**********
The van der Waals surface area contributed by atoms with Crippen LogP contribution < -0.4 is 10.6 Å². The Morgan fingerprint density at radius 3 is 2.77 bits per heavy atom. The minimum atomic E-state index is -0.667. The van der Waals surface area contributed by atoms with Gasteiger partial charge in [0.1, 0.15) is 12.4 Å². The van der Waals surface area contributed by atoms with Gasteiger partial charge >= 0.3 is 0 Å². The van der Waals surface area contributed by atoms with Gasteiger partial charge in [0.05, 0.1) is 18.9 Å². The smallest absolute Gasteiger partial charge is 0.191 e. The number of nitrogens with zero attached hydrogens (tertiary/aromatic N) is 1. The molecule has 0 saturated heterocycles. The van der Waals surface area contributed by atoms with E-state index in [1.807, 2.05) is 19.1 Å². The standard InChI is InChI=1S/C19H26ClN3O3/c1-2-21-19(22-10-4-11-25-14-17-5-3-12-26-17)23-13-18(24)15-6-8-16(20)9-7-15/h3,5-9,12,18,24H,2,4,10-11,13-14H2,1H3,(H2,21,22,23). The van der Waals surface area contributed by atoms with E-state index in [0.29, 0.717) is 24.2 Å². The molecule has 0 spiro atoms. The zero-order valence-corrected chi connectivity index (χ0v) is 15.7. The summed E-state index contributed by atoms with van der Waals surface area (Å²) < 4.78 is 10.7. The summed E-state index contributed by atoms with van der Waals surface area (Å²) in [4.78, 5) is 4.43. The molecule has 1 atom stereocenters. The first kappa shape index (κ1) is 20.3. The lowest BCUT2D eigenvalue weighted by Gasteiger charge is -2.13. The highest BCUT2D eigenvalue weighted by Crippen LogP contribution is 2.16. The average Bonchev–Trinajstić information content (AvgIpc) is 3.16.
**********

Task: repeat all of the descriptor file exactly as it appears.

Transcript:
The van der Waals surface area contributed by atoms with Crippen LogP contribution < -0.4 is 10.6 Å². The Morgan fingerprint density at radius 3 is 2.77 bits per heavy atom. The minimum atomic E-state index is -0.667. The van der Waals surface area contributed by atoms with Gasteiger partial charge in [0.1, 0.15) is 12.4 Å². The van der Waals surface area contributed by atoms with Gasteiger partial charge >= 0.3 is 0 Å². The van der Waals surface area contributed by atoms with Gasteiger partial charge in [0.05, 0.1) is 18.9 Å². The smallest absolute Gasteiger partial charge is 0.191 e. The number of nitrogens with zero attached hydrogens (tertiary/aromatic N) is 1. The molecule has 0 saturated heterocycles. The van der Waals surface area contributed by atoms with E-state index in [1.807, 2.05) is 19.1 Å². The standard InChI is InChI=1S/C19H26ClN3O3/c1-2-21-19(22-10-4-11-25-14-17-5-3-12-26-17)23-13-18(24)15-6-8-16(20)9-7-15/h3,5-9,12,18,24H,2,4,10-11,13-14H2,1H3,(H2,21,22,23). The van der Waals surface area contributed by atoms with E-state index in [0.29, 0.717) is 24.2 Å². The molecule has 0 spiro atoms. The zero-order valence-corrected chi connectivity index (χ0v) is 15.7. The summed E-state index contributed by atoms with van der Waals surface area (Å²) < 4.78 is 10.7. The summed E-state index contributed by atoms with van der Waals surface area (Å²) in [4.78, 5) is 4.43. The molecule has 1 atom stereocenters. The first kappa shape index (κ1) is 20.3. The lowest BCUT2D eigenvalue weighted by Gasteiger charge is -2.13. The highest BCUT2D eigenvalue weighted by Crippen LogP contribution is 2.16. The average Bonchev–Trinajstić information content (AvgIpc) is 3.16.